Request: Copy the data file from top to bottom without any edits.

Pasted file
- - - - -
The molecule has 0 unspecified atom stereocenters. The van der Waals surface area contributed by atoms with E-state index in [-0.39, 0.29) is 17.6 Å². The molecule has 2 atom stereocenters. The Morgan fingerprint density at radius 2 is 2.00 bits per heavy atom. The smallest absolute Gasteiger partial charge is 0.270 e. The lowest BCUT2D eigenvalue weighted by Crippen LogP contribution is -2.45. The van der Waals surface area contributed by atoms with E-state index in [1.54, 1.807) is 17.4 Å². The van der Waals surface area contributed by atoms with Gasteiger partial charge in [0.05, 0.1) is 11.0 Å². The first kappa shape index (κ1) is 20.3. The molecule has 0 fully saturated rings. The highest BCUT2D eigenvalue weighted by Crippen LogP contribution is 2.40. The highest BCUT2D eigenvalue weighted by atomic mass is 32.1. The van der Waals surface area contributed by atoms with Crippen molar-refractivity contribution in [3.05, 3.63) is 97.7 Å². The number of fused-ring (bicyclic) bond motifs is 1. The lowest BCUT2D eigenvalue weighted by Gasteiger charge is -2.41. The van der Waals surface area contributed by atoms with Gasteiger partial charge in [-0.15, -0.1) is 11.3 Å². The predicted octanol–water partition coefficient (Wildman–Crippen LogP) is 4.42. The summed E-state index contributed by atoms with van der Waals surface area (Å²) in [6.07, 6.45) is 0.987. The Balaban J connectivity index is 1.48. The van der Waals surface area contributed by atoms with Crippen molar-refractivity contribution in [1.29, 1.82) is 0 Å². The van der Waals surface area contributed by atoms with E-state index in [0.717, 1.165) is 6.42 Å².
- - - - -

The molecule has 0 unspecified atom stereocenters. The van der Waals surface area contributed by atoms with E-state index in [-0.39, 0.29) is 17.6 Å². The molecule has 2 atom stereocenters. The Morgan fingerprint density at radius 2 is 2.00 bits per heavy atom. The smallest absolute Gasteiger partial charge is 0.270 e. The lowest BCUT2D eigenvalue weighted by Crippen LogP contribution is -2.45. The van der Waals surface area contributed by atoms with E-state index in [1.54, 1.807) is 17.4 Å². The van der Waals surface area contributed by atoms with Gasteiger partial charge in [0.05, 0.1) is 11.0 Å². The first kappa shape index (κ1) is 20.3. The molecule has 0 fully saturated rings. The highest BCUT2D eigenvalue weighted by Crippen LogP contribution is 2.40. The highest BCUT2D eigenvalue weighted by atomic mass is 32.1. The van der Waals surface area contributed by atoms with Crippen molar-refractivity contribution in [3.05, 3.63) is 97.7 Å². The number of fused-ring (bicyclic) bond motifs is 1. The lowest BCUT2D eigenvalue weighted by Gasteiger charge is -2.41. The van der Waals surface area contributed by atoms with Gasteiger partial charge in [-0.15, -0.1) is 11.3 Å². The predicted octanol–water partition coefficient (Wildman–Crippen LogP) is 4.42. The summed E-state index contributed by atoms with van der Waals surface area (Å²) in [6.07, 6.45) is 0.987. The Balaban J connectivity index is 1.48. The van der Waals surface area contributed by atoms with Crippen molar-refractivity contribution in [1.29, 1.82) is 0 Å². The van der Waals surface area contributed by atoms with E-state index in [0.717, 1.165) is 6.42 Å².